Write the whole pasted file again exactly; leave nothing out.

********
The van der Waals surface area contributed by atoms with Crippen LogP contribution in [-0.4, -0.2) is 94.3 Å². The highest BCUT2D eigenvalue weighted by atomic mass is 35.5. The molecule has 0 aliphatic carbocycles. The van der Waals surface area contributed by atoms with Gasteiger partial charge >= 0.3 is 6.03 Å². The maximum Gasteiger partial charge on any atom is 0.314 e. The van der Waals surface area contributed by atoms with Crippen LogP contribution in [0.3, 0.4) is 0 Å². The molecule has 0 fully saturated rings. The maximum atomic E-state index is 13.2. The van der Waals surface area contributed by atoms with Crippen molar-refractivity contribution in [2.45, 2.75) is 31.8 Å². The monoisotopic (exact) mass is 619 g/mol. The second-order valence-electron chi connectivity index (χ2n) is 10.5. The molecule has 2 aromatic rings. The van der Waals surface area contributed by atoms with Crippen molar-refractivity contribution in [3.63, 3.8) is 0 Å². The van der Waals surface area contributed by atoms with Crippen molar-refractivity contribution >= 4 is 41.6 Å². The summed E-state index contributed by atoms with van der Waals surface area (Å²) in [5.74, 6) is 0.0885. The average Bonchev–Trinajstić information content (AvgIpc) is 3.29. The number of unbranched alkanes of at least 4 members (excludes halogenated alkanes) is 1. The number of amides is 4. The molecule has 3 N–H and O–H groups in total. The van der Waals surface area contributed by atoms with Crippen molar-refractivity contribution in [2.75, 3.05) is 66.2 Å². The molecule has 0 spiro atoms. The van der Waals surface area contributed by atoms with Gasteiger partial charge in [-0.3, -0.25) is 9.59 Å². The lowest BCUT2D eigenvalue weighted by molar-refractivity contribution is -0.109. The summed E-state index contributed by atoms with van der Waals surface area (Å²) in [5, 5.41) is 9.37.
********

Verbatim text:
The van der Waals surface area contributed by atoms with Crippen LogP contribution in [-0.4, -0.2) is 94.3 Å². The highest BCUT2D eigenvalue weighted by atomic mass is 35.5. The molecule has 0 aliphatic carbocycles. The van der Waals surface area contributed by atoms with Gasteiger partial charge >= 0.3 is 6.03 Å². The maximum Gasteiger partial charge on any atom is 0.314 e. The van der Waals surface area contributed by atoms with Crippen LogP contribution in [0.3, 0.4) is 0 Å². The molecule has 0 fully saturated rings. The maximum atomic E-state index is 13.2. The van der Waals surface area contributed by atoms with Crippen molar-refractivity contribution in [2.45, 2.75) is 31.8 Å². The monoisotopic (exact) mass is 619 g/mol. The second-order valence-electron chi connectivity index (χ2n) is 10.5. The molecule has 2 aromatic rings. The van der Waals surface area contributed by atoms with Crippen molar-refractivity contribution in [3.63, 3.8) is 0 Å². The van der Waals surface area contributed by atoms with Crippen molar-refractivity contribution >= 4 is 41.6 Å². The summed E-state index contributed by atoms with van der Waals surface area (Å²) in [5.74, 6) is 0.0885. The average Bonchev–Trinajstić information content (AvgIpc) is 3.29. The number of unbranched alkanes of at least 4 members (excludes halogenated alkanes) is 1. The number of amides is 4. The molecule has 3 N–H and O–H groups in total. The van der Waals surface area contributed by atoms with Crippen molar-refractivity contribution in [2.75, 3.05) is 66.2 Å². The molecule has 0 spiro atoms. The van der Waals surface area contributed by atoms with Gasteiger partial charge in [-0.3, -0.25) is 9.59 Å². The lowest BCUT2D eigenvalue weighted by molar-refractivity contribution is -0.109. The summed E-state index contributed by atoms with van der Waals surface area (Å²) in [5, 5.41) is 9.37.